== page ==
It was never supposed to happen. They weren’t even meant to make it over their first finals hurdle, let alone win the whole thing. But the Western Bulldogs did.
There are so many facets to this football fairytale that it’s hard to know where to begin.
I was fortunate to follow the Bulldogs throughout their 2016 AFL Finals journey as I travelled around Australia to provide at-ground coverage on the AFL’s social media channels.
The start of September
From day dot on a balmy Thursday night in Perth, where they knocked off the fancied West Coast Eagles, right through to the first Saturday in October where so many footy dreams came true.
In between I witnessed the underdogs put an end to Hawthorn’s quest for a fourth flag in a row, a largely popular result, and saw an entire city, if not country, join the Doggies’ bandwagon. Myself included.
The preliminary final
For me the most special moment to be a part of, aside from the obvious Grand Final victory, was the Western Bulldogs’ nail-biting preliminary final win over the GWS Giants in Sydney.
It was their closet contest and quite possibly the team’s biggest hurdle to jump over, given the sons of the west hadn’t made it through to a Grand Final in 55 years – a League record.
My role on match day is to capture pre and post game content for the AFL on Instagram, Snapchat, Twitter, and Facebook.
On this day in Sydney at Spotless Stadium I could’ve sworn I was actually in Melbourne with the amount of bright blue in the converging crowd.
The mood was lively in the Dogs’ rooms prior to their on ground warm-up, with their signature Fat Joe beats blaring in the background.
Out at ground level, the same couldn’t be said for the thousands of Western Bulldogs fans who had travelled from far and wide to be there. A sickly combination of nerves and anticipation was palpable in the air.
Nothing could prepare me though for the sheer outpouring of emotion that came on the final siren after the most nerve-wracking of preliminary final finishes.
From Bulldogs champion and commentator Brad Johnson quietly loosing his cool on the boundary line to club president Peter Gordon in a trance-like state fist pumping the crowd (I even got a hug from him), to fans mercifully jumping for joy over the fence and tears from Bob Murphy, coaches, players and their families.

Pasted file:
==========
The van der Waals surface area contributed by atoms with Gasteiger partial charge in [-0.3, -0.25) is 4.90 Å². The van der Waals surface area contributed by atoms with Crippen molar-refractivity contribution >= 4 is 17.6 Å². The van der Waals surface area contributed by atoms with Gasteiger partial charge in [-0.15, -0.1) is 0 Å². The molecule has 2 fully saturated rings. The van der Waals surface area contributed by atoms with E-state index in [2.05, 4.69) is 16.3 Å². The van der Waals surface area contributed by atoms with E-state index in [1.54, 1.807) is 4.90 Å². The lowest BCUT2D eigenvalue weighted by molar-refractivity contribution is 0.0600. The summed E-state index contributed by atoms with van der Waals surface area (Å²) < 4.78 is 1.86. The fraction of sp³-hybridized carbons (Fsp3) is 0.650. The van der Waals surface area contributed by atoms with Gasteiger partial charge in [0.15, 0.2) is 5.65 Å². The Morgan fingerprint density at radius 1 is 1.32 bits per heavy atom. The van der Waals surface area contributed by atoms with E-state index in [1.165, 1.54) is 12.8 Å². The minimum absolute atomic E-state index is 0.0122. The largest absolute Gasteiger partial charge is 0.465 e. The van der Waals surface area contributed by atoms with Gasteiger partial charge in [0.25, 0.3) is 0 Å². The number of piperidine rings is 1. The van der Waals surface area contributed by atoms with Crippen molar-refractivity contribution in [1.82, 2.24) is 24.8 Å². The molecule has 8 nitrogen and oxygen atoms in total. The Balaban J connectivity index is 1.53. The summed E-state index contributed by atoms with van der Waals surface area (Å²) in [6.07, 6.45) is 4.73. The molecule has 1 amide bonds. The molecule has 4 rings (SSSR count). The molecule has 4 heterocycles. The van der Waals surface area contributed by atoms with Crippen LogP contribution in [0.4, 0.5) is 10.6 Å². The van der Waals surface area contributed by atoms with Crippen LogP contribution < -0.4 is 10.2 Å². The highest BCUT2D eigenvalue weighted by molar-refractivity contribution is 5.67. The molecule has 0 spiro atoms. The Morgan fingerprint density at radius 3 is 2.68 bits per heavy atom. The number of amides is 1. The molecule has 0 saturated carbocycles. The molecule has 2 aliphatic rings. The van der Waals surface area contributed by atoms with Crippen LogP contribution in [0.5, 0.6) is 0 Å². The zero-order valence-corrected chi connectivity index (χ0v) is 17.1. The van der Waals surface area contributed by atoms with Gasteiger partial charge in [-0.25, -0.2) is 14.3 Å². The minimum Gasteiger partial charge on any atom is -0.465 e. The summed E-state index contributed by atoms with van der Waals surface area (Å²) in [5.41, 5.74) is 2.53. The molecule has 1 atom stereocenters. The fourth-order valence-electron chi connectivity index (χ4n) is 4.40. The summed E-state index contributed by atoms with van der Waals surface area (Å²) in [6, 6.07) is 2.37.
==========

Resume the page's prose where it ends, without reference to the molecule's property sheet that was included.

It was unlike anything I’ve been a part of before and was overwhelming to the point where I even had a lump in the back of my throat. Just the sheer jubilation of making it through to the club’s first Grand Final in such a long time was a sight to behold for all.
I’m pleased the celebrations weren’t cut short there and the Doggies got the final job done the following weekend.
Wherever they went there was just this cool-calm-confident aura that went with them. The Grand Final Parade was taken in their stride, as they continued to enjoy every twist and turn of the finals rollercoaster. By the time the actual Grand Final came around, you got a sense the end result was basically a fait accompli.
The fairytale finish
I watched the end of last quarter at the MCG on my tippy-toes squished five-deep in the Western Bulldogs race. When the final siren sounded the emotion was still there it was just different… Because they’d done it, there were no more history-suggests-otherwise hurdles or lofty heights to climb, the Bulldogs had made their long-awaited dreams a reality and they knew it. They were proud.
I was able to keep my game face on until the whole Bob and Bevo thing, to which I couldn’t help but barrack for the moment. Never mind that pesky lump in my throat may’ve made a brief return as I took in the history-making scenes around me.
Then there was the victory lap featuring the larrikin that is Tom Liberatore, Easton Wood in disbelief on his back making a footy angel in a snowfall of confetti, and of course Bob Murphy proudly pounding his chest revealing a hidden Doggies’ jumper, plus a sea of diehard fans who were packed in all the way up to the top level at the ‘G.
In many ways I still can’t believe it all unfolded how it did, arguably the greatest footy fairytale of all time, and by accident I just so happened to be there behind the boundary line.